The Works of Thomas Otway, ed. J.C. Ghosh, 2 vols (Oxford, 1932)
Autograph Manuscripts and Inscriptions
A few examples of the playwright Thomas Otway's signature are known from inscriptions dating chiefly from his early student days (OtT 19-22), including his inscribed exemplum of works by John Donne (*OtT 24).
On the basis of these, admittedly scant, samples of Otway's hand, a single authorial manuscript has been established as being entirely autograph: The Poet's Complaint of his Muse; or, A Satyr against Libells (*OtT 2). This unique manuscript of one of Otway's more interesting verse compositions could possibly be the printer's copy, although it bears no sign of printers' marks as such.
No original letters by Otway are known to survive, but only the text (no doubt very edited) of six ‘love-letters’ allegedly ‘Printed from the Original Copy’ in Familiar Letters: Written by the Right Honourable John late Earl of Rochester. And several other Persons of Honour and Quality (London, 1697). They are reprinted in Ghosh, II, 473-81.
Apart from extracts from his printed plays, no manuscript texts of any of Otway's plays are known — least of all any sign of the ‘Four Acts of a Play’ which Otway was advertised in 1686 as having made ‘sometime before his Death’ (Ghosh, I, 62-3). A few annotated exempla or prompt-books only bear witness to later productions of Otway's plays, notably his most famous play, Venice Preserv'd. Edward A. Langhans records in his Eighteenth Century British and Irish Promptbooks: A Descriptive Bibliography (New York, Westport, Conn., & London, 1987), pp. 122-5, four known prompt-books of Venice Preserv'd:
(i) An exemplum of the first edition (1682) containing ‘some prudish manuscript cuts and alterations on pages 71 and 72’ (British Library, 644.h.77)
(ii) An exemplum of the first edition (1682) lightly marked up, by or for the actor Spranger Barry, for a production at either Drury Lane on 16 February 1747 or Covent Garden on 21 December 1752?. (Victoria and Albert Museum, RP74/3036 BTMA 1959/W/30 S513-1985)
(iii) An exemplum of the London edition of 1758, marked up for a possible performance. (British Library, 11778. aa. 30) (3))
(iv) An exemplum of a London edition [c.1783] marked up by Cromwell Price as his rehearsal copy for the role of Jaffeir in a private performance in Ireland. (Trinity College, Dublin, OLS 188 q 46 No. 16).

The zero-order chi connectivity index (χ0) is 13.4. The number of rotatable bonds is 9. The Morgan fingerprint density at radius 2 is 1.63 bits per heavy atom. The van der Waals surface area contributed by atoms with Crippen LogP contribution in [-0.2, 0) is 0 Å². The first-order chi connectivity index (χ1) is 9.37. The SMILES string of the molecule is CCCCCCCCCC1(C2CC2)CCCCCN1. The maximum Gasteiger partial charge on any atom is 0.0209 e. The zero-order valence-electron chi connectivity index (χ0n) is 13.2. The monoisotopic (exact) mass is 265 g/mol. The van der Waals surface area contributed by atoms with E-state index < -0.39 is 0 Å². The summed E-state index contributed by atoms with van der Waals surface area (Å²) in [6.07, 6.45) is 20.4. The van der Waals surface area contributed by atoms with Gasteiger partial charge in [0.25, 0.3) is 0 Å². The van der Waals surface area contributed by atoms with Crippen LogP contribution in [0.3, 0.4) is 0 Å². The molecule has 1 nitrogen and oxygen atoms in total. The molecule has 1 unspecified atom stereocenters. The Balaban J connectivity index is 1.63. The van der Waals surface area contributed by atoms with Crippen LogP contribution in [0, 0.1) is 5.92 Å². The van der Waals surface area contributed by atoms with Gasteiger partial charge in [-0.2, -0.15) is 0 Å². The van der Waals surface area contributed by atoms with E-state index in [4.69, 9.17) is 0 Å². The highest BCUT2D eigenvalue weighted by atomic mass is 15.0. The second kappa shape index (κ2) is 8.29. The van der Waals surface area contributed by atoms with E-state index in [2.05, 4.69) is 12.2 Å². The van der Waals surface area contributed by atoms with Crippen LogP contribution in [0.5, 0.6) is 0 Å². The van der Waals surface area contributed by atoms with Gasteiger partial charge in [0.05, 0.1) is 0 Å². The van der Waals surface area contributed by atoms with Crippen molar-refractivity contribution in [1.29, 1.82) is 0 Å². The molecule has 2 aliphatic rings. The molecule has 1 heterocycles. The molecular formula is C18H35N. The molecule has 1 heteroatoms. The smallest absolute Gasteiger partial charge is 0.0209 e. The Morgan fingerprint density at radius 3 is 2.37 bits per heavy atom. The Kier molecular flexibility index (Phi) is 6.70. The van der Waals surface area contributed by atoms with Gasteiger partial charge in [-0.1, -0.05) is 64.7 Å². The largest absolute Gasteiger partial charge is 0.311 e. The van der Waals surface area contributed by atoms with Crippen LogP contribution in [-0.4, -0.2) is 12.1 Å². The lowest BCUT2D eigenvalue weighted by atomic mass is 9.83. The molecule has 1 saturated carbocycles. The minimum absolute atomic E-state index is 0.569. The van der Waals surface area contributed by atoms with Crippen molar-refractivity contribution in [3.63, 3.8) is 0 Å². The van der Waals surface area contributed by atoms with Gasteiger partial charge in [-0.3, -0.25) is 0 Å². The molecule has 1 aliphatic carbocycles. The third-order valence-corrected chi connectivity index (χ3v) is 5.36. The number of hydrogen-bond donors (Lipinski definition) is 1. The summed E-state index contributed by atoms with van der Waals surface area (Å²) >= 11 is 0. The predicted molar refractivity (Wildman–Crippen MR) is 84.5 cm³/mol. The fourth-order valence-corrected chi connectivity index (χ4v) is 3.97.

Several other late eighteenth- and nineteenth-century marked-up exempla of the play are also recorded. In addition prompt-books of a few other plays by Otway survive: notably a marked-up exemplum of the 1733 Dublin edition of The Cheats of Scapin (British Library, Rare Books, 11783,d.74); an exeplum of the 1680 edition of The History and Fall of Caius Marius marked up by William Rufus Chetwood for a revival in 1735 (Folger, PROMPT C8); and J.P. Kemble's prompt-book of The Orphan (in the Harvard Theatre Collection).
Various prologues and epilogues were written by other authors for different productions of plays by Otway. A few examples in manuscript, also recorded and discussed in Langhans, Eighteenth Century British and Irish Promptbooks, may be listed briefly:
An early-eighteenth-century prologue relating to an academic performance of The Cheats of Scapin, headed ‘Prologue Spoken by One of the Queens Scholars of Westminster School who acted the part of Phormio in Terence, and afterwards playd Scapin, in the Cheat of Scapin’, beginning ‘When Rome's rough Warriors conquer'd learned Greece’. Yale, Osborn MS c 111, pp. 102-3.
An eighteenth-century copy of an Epilogue to Don Carlos, ‘Spoken by a Girl’ and beginning ‘Now wt dy'e think my Message hither Means’, among the collections of Thomas Birch (1705-66), biographer and historian. British Library, Add. MS 4457, f. 4r.
A manuscript Prologue to The History and Fall of Caius Marius as ‘Acted at Southwick House’. Bodleian, MS Rawl. poet. 129, f. 7r-v. Edited in Danchin, Prologues & Epilogues, IV, 633-4.
Various prologues and epilogues (by Matthew Prior and others) for eighteenth-century performances of The Orphan, some of which are discussed in The Literary Works of Matthew Prior, ed. H. Bunker Wright and Monroe K. Spears, 2nd edition, 2 vols (Oxford, 1971), II, 526, 982-3, include examples in the library of the Marquess of Bath at Longleat (Prior Papers, Vol. 27, ff. 8r-10r); in the British Library (Add. MSS 27408, f. 124r and Add. MS 70369; in the Folger Library (MS E.a.3, pp. 122-3; in Worcester College, Oxford (MS 135: L. R. 8. 37); and at Yale (Osborn Poetry Box I/77 and I/73: Prologue beginning ‘Unprologu'd Plays are like I know not wha’t and Epilogue beginning ‘I ask your pardon Ladys — But indeed’).
A composite volume of Otway's plays once owned by William Congreve, with Congreve's signature on the first title-page, was sold at Sotheby's, 4 June 1930 (Duke of Leeds sale), lot 484 to Dobell.
Notes on Otway by William Oldys (1696-1761) are written in his exemplum of Gerard Langbaine, An Account of the English Dramatick Poets (Oxford, 1691), now in the British Library (C.28.g.1, pp. 395-400). A set of Otway's Works (3 vols, 1813 edition) annotated by George Thorn-Drury, KC (1860-1931), literary scholar and editor, is in the Bodleian Library (Thorn-Drury e. 8-10).